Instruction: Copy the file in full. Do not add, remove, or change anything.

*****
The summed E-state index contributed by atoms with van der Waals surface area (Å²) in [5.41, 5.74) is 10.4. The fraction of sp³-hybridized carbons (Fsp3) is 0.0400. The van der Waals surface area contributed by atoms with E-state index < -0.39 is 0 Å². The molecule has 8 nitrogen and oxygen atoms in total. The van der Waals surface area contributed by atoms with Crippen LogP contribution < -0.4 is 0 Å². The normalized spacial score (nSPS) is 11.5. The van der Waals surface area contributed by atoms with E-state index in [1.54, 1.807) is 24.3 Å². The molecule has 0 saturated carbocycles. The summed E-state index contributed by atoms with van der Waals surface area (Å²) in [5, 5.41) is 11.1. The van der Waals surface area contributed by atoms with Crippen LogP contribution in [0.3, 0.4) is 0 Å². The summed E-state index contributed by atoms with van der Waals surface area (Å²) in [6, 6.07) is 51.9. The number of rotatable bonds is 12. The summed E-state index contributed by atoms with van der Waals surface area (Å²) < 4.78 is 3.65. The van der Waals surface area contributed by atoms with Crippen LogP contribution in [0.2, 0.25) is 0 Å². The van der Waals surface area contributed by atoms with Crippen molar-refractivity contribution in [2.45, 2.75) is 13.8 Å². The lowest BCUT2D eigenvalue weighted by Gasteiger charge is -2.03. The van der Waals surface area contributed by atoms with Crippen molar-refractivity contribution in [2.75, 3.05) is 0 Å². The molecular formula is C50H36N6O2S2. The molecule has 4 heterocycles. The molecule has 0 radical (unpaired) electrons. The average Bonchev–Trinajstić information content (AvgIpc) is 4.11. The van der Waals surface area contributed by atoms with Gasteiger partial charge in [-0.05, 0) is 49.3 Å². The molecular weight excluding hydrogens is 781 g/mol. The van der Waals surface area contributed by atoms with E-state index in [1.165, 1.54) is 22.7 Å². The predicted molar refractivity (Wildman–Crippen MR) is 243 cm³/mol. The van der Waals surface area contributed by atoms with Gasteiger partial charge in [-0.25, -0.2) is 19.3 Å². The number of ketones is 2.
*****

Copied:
The summed E-state index contributed by atoms with van der Waals surface area (Å²) in [5.41, 5.74) is 10.4. The fraction of sp³-hybridized carbons (Fsp3) is 0.0400. The van der Waals surface area contributed by atoms with E-state index < -0.39 is 0 Å². The molecule has 8 nitrogen and oxygen atoms in total. The van der Waals surface area contributed by atoms with Crippen LogP contribution < -0.4 is 0 Å². The normalized spacial score (nSPS) is 11.5. The van der Waals surface area contributed by atoms with E-state index in [1.54, 1.807) is 24.3 Å². The molecule has 0 saturated carbocycles. The summed E-state index contributed by atoms with van der Waals surface area (Å²) in [5, 5.41) is 11.1. The van der Waals surface area contributed by atoms with Crippen LogP contribution in [0.3, 0.4) is 0 Å². The summed E-state index contributed by atoms with van der Waals surface area (Å²) in [6, 6.07) is 51.9. The number of rotatable bonds is 12. The summed E-state index contributed by atoms with van der Waals surface area (Å²) < 4.78 is 3.65. The van der Waals surface area contributed by atoms with Crippen LogP contribution in [0.2, 0.25) is 0 Å². The van der Waals surface area contributed by atoms with Crippen molar-refractivity contribution in [2.45, 2.75) is 13.8 Å². The lowest BCUT2D eigenvalue weighted by Gasteiger charge is -2.03. The van der Waals surface area contributed by atoms with Crippen molar-refractivity contribution in [2.75, 3.05) is 0 Å². The molecular formula is C50H36N6O2S2. The molecule has 4 heterocycles. The molecule has 0 radical (unpaired) electrons. The average Bonchev–Trinajstić information content (AvgIpc) is 4.11. The van der Waals surface area contributed by atoms with Gasteiger partial charge in [-0.05, 0) is 49.3 Å². The molecular weight excluding hydrogens is 781 g/mol. The van der Waals surface area contributed by atoms with E-state index in [1.165, 1.54) is 22.7 Å². The predicted molar refractivity (Wildman–Crippen MR) is 243 cm³/mol. The van der Waals surface area contributed by atoms with Gasteiger partial charge in [-0.25, -0.2) is 19.3 Å². The number of ketones is 2.